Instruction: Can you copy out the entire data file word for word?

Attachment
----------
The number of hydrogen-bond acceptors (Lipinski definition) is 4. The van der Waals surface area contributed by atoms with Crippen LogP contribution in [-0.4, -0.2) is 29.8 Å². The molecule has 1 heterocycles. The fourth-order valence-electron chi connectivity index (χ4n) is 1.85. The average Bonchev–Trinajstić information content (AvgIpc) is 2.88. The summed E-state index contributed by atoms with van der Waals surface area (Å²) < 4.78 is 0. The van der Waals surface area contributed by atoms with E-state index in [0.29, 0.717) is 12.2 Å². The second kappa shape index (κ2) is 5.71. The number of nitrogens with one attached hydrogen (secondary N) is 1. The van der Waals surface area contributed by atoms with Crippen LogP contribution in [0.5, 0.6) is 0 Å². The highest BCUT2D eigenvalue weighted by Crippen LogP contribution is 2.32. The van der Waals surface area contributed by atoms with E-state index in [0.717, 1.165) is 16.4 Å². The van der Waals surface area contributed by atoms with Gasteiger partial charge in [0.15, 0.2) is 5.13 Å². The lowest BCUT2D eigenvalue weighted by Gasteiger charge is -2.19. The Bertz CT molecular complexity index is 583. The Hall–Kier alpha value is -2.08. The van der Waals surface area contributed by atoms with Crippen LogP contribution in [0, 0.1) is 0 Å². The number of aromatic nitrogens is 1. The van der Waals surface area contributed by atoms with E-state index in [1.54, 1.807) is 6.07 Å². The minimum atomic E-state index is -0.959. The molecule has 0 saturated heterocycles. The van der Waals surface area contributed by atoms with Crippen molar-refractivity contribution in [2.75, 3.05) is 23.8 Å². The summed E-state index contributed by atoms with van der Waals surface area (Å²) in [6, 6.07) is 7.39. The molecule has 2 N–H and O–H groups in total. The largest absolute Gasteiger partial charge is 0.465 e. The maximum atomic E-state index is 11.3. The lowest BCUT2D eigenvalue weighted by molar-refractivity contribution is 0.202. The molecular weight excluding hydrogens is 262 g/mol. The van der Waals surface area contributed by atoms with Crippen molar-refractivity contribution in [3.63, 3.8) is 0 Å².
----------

The number of hydrogen-bond acceptors (Lipinski definition) is 4. The van der Waals surface area contributed by atoms with Crippen LogP contribution in [-0.4, -0.2) is 29.8 Å². The molecule has 1 heterocycles. The fourth-order valence-electron chi connectivity index (χ4n) is 1.85. The average Bonchev–Trinajstić information content (AvgIpc) is 2.88. The summed E-state index contributed by atoms with van der Waals surface area (Å²) < 4.78 is 0. The van der Waals surface area contributed by atoms with E-state index in [0.29, 0.717) is 12.2 Å². The second kappa shape index (κ2) is 5.71. The number of nitrogens with one attached hydrogen (secondary N) is 1. The van der Waals surface area contributed by atoms with Crippen LogP contribution in [0.5, 0.6) is 0 Å². The highest BCUT2D eigenvalue weighted by Crippen LogP contribution is 2.32. The van der Waals surface area contributed by atoms with E-state index in [0.717, 1.165) is 16.4 Å². The van der Waals surface area contributed by atoms with Gasteiger partial charge in [0.15, 0.2) is 5.13 Å². The lowest BCUT2D eigenvalue weighted by Gasteiger charge is -2.19. The Bertz CT molecular complexity index is 583. The Hall–Kier alpha value is -2.08. The van der Waals surface area contributed by atoms with Crippen LogP contribution in [0, 0.1) is 0 Å². The number of aromatic nitrogens is 1. The van der Waals surface area contributed by atoms with E-state index in [1.54, 1.807) is 6.07 Å². The minimum atomic E-state index is -0.959. The molecule has 0 saturated heterocycles. The van der Waals surface area contributed by atoms with Crippen molar-refractivity contribution in [2.75, 3.05) is 23.8 Å². The summed E-state index contributed by atoms with van der Waals surface area (Å²) in [6, 6.07) is 7.39. The molecule has 2 N–H and O–H groups in total. The largest absolute Gasteiger partial charge is 0.465 e. The maximum atomic E-state index is 11.3. The lowest BCUT2D eigenvalue weighted by molar-refractivity contribution is 0.202. The molecular weight excluding hydrogens is 262 g/mol. The van der Waals surface area contributed by atoms with Crippen molar-refractivity contribution in [3.63, 3.8) is 0 Å².